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The Importance of Knowing Addiction as a Brain Disease. Carlton Erickson, Ph.D. Director, Addiction Science Research and Education Center University of Texas at Austin, USA APIA-Singapore, 2004. What IS addiction?.

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the importance of knowing addiction as a brain disease

The Importance of Knowing Addiction as a Brain Disease

Carlton Erickson, Ph.D.

Director, Addiction Science Research and Education Center

University of Texas at Austin, USA

APIA-Singapore, 2004

what is addiction
What IS addiction?
  • • heroin addiction
  • • cocaine addiction
  • • alcohol addiction (“alcoholism”)
  • • marijuana addiction
  • • amphetamine addiction
  • • nicotine addiction
what is addiction1
What IS addiction?
  • • sex addiction??
  • • gambling addiction??
  • • food addiction??
  • • shopping addiction????
  • • internet addiction????
  • • cell phone addiction????
a world problem
A World Problem
  • • The ability to solve a world problem is directly proportional to our ability to define it.
  • • Are we dealing with a problem or a disease?
a world problem1
A World Problem
  • • The ability to solve a world problem is directly proportional to our ability to define it.
  • • Are we dealing with a problem or a disease?
  • • (Guess what? It doesn’t have to be one or the other. It could be BOTH!)
how do we define addiction
How do we define addiction?
  • • some people think it’s based upon problems people have when they are addicted
  • - I have problems with my mother-in-law. Am I addicted to my mother-in-law?
how do we define addiction1
How do we define addiction?
  • • some people think it’s based upon how much and how often the drug (activity) is carried out
  • - university students drink a great amount of alcohol, usually many days a week. Are they all addicted to alcohol?
how do we define addiction2
How do we define addiction?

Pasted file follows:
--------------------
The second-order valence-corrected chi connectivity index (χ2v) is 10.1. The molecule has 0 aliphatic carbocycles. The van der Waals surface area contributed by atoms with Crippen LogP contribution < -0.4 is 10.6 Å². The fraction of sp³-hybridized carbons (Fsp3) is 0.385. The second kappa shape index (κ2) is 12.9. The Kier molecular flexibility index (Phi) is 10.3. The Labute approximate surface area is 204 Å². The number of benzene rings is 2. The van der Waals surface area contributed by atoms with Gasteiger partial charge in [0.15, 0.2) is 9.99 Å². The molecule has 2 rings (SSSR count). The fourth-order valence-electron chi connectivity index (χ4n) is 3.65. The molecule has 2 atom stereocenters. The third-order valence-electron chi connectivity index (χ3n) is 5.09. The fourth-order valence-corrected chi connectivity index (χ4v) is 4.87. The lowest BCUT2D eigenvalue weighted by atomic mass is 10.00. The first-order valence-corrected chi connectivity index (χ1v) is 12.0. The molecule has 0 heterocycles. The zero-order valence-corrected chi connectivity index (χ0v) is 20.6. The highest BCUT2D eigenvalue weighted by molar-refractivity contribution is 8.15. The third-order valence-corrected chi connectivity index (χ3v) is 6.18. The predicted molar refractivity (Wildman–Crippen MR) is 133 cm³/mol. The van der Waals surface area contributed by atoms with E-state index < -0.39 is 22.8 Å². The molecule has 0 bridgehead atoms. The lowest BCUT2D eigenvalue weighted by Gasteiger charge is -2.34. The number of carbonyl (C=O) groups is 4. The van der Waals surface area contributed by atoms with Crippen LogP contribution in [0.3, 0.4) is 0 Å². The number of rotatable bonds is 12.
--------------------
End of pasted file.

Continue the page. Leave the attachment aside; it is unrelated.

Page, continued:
• • some people think it’s based upon a person’s personality or lack of will power
  • - many addicts are highfunctioning, intelligent people with no other psychopathology
  • - does this make sense?
how do we define addiction3
How do we define addiction?
  • • I contend that “addiction” is not a useful scientific term
  • - chocolate addiction, exercise
  • addiction, television addiction
  • • Is heroin addiction similar to exercise addiction? (Probably not..)
  • • Has this dichotomy caused a problem in getting support for treatment, research, & education?
in fact it s even worse
In Fact, It’s Even Worse!
  • • Stigma (against the disease)
  • • Prejudice (against the addict)
  • • Anger (toward the addict)
  • • Misunderstanding (about what to do)
  • SPAM leads to myths: widely-held inaccurate beliefs, as compared to research-generatedfacts)
too many myths
Too Many Myths!
  • • “treatment doesn’t work”
  • • “addicts are bad, crazy, stupid”
  • • “crack is worse than cocaine”
  • • “marijuana rots your brain”
  • • “there is an addictive personality”
  • • “sugar is addicting”
the facts
The Facts……
  • • DSM and ICD: two drug problems
  • • abuse: caused by rebellion, money, boredom, experimentation, thrill-seeking, desperation, self-medication
  • • dependence: caused by genetics, brain chemistry sensitivity, with input from the environment
  • • we have medical and social criteria….
how to reduce these
How to reduce these…
  • • abuse - education, coercion, punishment, environmental change, maturation, pressure to stop, life events